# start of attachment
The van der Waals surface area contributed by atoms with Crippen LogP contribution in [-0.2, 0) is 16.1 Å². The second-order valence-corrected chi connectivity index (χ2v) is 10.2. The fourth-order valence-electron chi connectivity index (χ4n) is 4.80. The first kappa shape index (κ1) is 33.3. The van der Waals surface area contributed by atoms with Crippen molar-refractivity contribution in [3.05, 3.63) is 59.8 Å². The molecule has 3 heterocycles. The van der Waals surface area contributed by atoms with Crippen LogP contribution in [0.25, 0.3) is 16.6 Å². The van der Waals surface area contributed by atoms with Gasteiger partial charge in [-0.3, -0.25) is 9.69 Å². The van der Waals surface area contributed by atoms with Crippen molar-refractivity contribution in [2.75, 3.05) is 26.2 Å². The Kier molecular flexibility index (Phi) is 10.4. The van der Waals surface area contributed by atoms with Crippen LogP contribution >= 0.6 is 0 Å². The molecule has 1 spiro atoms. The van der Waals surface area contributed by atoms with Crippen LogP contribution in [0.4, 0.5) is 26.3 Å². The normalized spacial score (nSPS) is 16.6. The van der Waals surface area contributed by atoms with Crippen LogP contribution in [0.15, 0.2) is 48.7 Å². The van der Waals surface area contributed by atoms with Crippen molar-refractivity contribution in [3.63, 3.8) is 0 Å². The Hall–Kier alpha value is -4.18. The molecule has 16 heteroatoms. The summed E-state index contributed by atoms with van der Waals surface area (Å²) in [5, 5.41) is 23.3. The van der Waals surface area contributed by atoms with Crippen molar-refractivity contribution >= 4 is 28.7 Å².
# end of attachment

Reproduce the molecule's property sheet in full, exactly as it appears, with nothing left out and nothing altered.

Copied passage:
The van der Waals surface area contributed by atoms with Crippen LogP contribution in [-0.2, 0) is 16.1 Å². The second-order valence-corrected chi connectivity index (χ2v) is 10.2. The fourth-order valence-electron chi connectivity index (χ4n) is 4.80. The first kappa shape index (κ1) is 33.3. The van der Waals surface area contributed by atoms with Crippen molar-refractivity contribution in [3.05, 3.63) is 59.8 Å². The molecule has 3 heterocycles. The van der Waals surface area contributed by atoms with Crippen LogP contribution in [0.25, 0.3) is 16.6 Å². The van der Waals surface area contributed by atoms with Gasteiger partial charge in [-0.3, -0.25) is 9.69 Å². The van der Waals surface area contributed by atoms with Crippen molar-refractivity contribution in [2.75, 3.05) is 26.2 Å². The Kier molecular flexibility index (Phi) is 10.4. The van der Waals surface area contributed by atoms with Crippen LogP contribution >= 0.6 is 0 Å². The molecule has 1 spiro atoms. The van der Waals surface area contributed by atoms with Crippen LogP contribution in [0.4, 0.5) is 26.3 Å². The normalized spacial score (nSPS) is 16.6. The van der Waals surface area contributed by atoms with Crippen LogP contribution in [0.15, 0.2) is 48.7 Å². The van der Waals surface area contributed by atoms with Crippen molar-refractivity contribution in [3.63, 3.8) is 0 Å². The Hall–Kier alpha value is -4.18. The molecule has 16 heteroatoms. The summed E-state index contributed by atoms with van der Waals surface area (Å²) in [5, 5.41) is 23.3. The van der Waals surface area contributed by atoms with Crippen molar-refractivity contribution >= 4 is 28.7 Å².